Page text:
They also sound happy, right? You can read our blog post on Untranslatable Italian Words if you want to learn more about apericena and other words that cannot be easily translated.
SmartphoneHo comprato uno smartphone nuovo. (“I bought a new smartphone.”)
Telefonino. 

This cute word was actually created as a name for the old-style cell phones, but it is still used today for the smart models.
ChatNe parliamo in chat? (“Should we get on a chat?”)
If you chat in person, it’s chiacchiere, but there is no Italian equivalent for chatting over the internet. That said, you can ‘Italianize’ the word “chat” by conjugating it as a regular verb: chattare (io chatto, tu chatti, lui/lei chatta, ecc.). 
T-shirtChe taglia è questa t-shirt? (“What’s the size of this T-shirt?”)
Maglietta (a maniche corte). 
WeekendCosa fate per il week-end? (“What are you doing for the weekend?”)
Fine settimana.

It’s interesting to note how Italians use these English words with different syntactic rules. For example, we don’t add -s to make them plural (i sandwich, gli smartphone, le t-shirt) and we do assign them the same gender as the Italian equivalent:

  • il panino → il sandwich
  • la maglietta → la t-shirt
  • il fine settimana → il weekend

All of the words above have been used for decades and are part of everybody’s daily vocabulary. But there are other loanwords that have recently entered the jargon of young Italians and professionals of the new economy.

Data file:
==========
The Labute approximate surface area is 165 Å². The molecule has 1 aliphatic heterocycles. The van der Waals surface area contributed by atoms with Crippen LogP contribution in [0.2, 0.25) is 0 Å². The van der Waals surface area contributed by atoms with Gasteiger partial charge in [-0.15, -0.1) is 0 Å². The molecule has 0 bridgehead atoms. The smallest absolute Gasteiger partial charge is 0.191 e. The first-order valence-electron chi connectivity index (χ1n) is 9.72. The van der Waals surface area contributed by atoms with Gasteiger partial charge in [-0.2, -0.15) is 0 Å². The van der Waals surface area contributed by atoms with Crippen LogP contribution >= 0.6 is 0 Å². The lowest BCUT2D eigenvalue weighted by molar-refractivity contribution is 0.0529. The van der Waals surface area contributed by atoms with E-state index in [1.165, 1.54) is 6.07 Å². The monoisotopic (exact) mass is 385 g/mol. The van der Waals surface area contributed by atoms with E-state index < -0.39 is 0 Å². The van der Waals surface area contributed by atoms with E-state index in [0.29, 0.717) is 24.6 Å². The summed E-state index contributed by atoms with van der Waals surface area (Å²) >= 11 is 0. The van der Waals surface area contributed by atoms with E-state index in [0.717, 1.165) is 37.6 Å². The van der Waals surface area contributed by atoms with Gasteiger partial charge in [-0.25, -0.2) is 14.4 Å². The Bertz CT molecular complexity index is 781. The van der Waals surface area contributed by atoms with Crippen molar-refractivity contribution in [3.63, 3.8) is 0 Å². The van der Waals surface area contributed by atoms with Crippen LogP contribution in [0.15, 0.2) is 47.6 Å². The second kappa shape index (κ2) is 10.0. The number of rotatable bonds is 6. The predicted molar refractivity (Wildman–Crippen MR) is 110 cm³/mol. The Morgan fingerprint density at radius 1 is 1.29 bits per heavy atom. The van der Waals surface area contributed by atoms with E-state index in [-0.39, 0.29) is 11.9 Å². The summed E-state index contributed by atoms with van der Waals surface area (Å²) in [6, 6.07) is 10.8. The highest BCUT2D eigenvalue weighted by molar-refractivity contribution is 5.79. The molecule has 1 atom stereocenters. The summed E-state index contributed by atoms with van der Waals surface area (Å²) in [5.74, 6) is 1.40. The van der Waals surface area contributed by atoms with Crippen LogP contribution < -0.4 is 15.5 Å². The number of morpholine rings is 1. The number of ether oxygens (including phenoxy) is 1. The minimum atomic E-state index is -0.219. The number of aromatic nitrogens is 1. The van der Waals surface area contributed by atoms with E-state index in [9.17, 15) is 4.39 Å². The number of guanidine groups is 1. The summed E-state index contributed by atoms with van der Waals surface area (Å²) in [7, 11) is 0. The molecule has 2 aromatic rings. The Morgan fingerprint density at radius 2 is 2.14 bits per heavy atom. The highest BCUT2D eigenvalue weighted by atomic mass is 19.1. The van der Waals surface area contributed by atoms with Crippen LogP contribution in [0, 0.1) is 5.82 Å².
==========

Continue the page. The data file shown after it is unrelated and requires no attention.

It’s considered “cool” to use the English equivalents of these words, even though they have perfect Italian equivalents. So be aware: if you’re in an Italian work environment, you might actually end up listening to a lot of English words!

Il marketing del brand del “Made in Italy.” (The marketing of the “Made in Italy” brand.)

MarketingLei è il nuovo direttore marketing? (“Are you the new marketing director?”)
Vendita

Of course, “marketing” refers to everything that has to do with selling strategies and all the communication that goes with it.
BusinessDobbiamo fare crescere il business. (“We need to grow our business.”)
Affari, attività economica. 

This word is also widely used in combination with other words, as in: business class, business school, core business, and show business.
BrandFerrari è il brand più forte al mondo. (“Ferrari is the world’s strongest brand.”)
Marchio

It is not uncommon to hear people talking about il brand del “Made in Italy. Believe it or not, that is a correct Italian sentence!
MeetingIl meeting è alle tre. (“The meeting is at three.”)